First Aid quick guide
This guide is particularly relevant for tonic clonic seizures where the person shakes or jerks.
Although seizures can be frightening to see, they are not usually a medical emergency. Usually, once the seizure stops, the person recovers and their breathing goes back to normal.
How to help if someone is having a seizure
- Try to stay calm.
- Look around - is the person in a dangerous place? If not, don't move them. Move objects like furniture away from them.
- Note the time the seizure starts.
- Cushion their head with something soft if they have collapsed to the ground.
- Look for medical jewellery or an ID card for information about what to do.
- Don't hold them down.
- Don't put anything in their mouth.
- Try to stop other people crowding around.
- After the seizure has stopped, gently put them into the recovery position and check that their breathing is returning to normal. Gently check their mouth to see that nothing is blocking their airway such as food or false teeth. If their breathing sounds difficult after the seizure has stopped, call for an ambulance.
- Try to minimise any embarrassment. If they have wet themselves, deal with this as privately as possible.
- Stay with them until they are fully recovered. They may need gentle reassurance.
- Do not give them anything to eat or drink until they are fully recovered.
When to call 999
Usually, when a person has an epileptic seizure there is no need to call an ambulance. However, always dial 999 for an ambulance if any of the following apply:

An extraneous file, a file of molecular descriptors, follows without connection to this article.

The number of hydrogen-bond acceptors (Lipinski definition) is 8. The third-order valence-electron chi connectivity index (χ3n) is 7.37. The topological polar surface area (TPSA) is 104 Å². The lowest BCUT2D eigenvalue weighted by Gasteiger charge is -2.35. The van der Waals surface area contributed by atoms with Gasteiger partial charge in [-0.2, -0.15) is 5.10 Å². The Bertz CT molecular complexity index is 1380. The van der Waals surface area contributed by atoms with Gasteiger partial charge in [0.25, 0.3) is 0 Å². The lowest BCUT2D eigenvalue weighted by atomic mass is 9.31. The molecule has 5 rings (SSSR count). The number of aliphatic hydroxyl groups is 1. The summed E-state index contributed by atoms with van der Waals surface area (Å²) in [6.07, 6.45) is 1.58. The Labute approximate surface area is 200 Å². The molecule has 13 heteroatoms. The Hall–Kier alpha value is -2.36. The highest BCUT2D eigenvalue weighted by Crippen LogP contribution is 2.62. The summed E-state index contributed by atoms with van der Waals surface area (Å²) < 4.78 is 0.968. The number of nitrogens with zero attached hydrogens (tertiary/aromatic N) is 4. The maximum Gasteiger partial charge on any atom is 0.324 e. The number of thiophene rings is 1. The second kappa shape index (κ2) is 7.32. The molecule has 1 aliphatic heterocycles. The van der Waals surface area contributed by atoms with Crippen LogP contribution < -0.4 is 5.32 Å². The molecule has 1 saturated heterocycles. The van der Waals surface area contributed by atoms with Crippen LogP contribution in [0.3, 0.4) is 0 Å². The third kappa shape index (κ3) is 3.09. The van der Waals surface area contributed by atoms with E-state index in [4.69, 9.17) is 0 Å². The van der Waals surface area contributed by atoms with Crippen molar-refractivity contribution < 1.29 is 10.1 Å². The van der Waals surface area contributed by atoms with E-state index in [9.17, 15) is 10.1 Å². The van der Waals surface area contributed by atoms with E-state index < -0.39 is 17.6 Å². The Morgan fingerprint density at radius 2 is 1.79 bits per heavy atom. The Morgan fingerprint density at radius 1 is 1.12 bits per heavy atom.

- you know it is the person’s first seizure;
- they have injured themselves badly;
- they have trouble breathing after the seizure has stopped;
- one seizure immediately follows another with no recovery in between;
- the seizure lasts two minutes longer than is usual for them; or
- you do not know how long their seizures last.
If you need to make a call to the emergency services on an Android or iPhone device, there are ways to automatically send your GPS location to the emergency services at the same time.
Some people recover quickly from a tonic clonic seizure, but often they will be very tired, want to sleep, and may not feel back to normal for several hours or sometimes days.
Information updated: December 2021
How you can best help someone during a seizure depends on what type of seizure they have and how it affects them. On this page you'll find information on what the different types of seizures are and how to treat them.
Our step-by-step guide to the recovery position shows you how to help someone recover after a tonic clonic seizure. These steps should be followed once the shaking has stopped.
A selection of first aid information for seizures including how to put someone into the recovery position and what to do if someone is in 'status'.